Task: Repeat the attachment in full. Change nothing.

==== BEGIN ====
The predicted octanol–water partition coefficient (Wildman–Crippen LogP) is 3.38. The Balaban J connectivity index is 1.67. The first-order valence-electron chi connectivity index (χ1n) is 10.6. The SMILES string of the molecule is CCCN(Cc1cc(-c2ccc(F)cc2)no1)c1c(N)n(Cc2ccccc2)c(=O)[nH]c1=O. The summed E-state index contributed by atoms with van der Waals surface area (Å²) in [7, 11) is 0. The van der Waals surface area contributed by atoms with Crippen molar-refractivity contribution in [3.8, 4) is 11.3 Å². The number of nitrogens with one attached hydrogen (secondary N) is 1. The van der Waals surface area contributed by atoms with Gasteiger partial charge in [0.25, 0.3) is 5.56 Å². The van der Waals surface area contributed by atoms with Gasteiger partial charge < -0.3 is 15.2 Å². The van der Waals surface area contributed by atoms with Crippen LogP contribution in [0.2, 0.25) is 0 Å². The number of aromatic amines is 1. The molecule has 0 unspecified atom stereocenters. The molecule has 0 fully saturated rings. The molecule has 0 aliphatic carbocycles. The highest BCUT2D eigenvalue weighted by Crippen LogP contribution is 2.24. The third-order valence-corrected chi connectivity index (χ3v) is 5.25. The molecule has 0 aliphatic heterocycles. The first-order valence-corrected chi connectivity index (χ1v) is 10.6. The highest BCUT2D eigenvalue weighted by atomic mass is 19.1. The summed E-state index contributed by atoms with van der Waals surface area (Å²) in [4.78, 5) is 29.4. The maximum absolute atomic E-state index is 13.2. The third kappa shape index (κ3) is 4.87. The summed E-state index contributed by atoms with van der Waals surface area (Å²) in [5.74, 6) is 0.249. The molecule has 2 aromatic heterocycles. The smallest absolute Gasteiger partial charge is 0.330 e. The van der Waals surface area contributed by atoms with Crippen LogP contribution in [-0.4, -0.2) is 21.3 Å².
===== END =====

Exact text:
The predicted octanol–water partition coefficient (Wildman–Crippen LogP) is 3.38. The Balaban J connectivity index is 1.67. The first-order valence-electron chi connectivity index (χ1n) is 10.6. The SMILES string of the molecule is CCCN(Cc1cc(-c2ccc(F)cc2)no1)c1c(N)n(Cc2ccccc2)c(=O)[nH]c1=O. The summed E-state index contributed by atoms with van der Waals surface area (Å²) in [7, 11) is 0. The van der Waals surface area contributed by atoms with Crippen molar-refractivity contribution in [3.8, 4) is 11.3 Å². The number of nitrogens with one attached hydrogen (secondary N) is 1. The van der Waals surface area contributed by atoms with Gasteiger partial charge in [0.25, 0.3) is 5.56 Å². The van der Waals surface area contributed by atoms with Gasteiger partial charge < -0.3 is 15.2 Å². The van der Waals surface area contributed by atoms with Crippen LogP contribution in [0.2, 0.25) is 0 Å². The number of aromatic amines is 1. The molecule has 0 unspecified atom stereocenters. The molecule has 0 fully saturated rings. The molecule has 0 aliphatic carbocycles. The highest BCUT2D eigenvalue weighted by Crippen LogP contribution is 2.24. The third-order valence-corrected chi connectivity index (χ3v) is 5.25. The molecule has 0 aliphatic heterocycles. The first-order valence-corrected chi connectivity index (χ1v) is 10.6. The highest BCUT2D eigenvalue weighted by atomic mass is 19.1. The summed E-state index contributed by atoms with van der Waals surface area (Å²) in [4.78, 5) is 29.4. The maximum absolute atomic E-state index is 13.2. The third kappa shape index (κ3) is 4.87. The summed E-state index contributed by atoms with van der Waals surface area (Å²) in [5.74, 6) is 0.249. The molecule has 2 aromatic heterocycles. The smallest absolute Gasteiger partial charge is 0.330 e. The van der Waals surface area contributed by atoms with Crippen LogP contribution in [-0.4, -0.2) is 21.3 Å².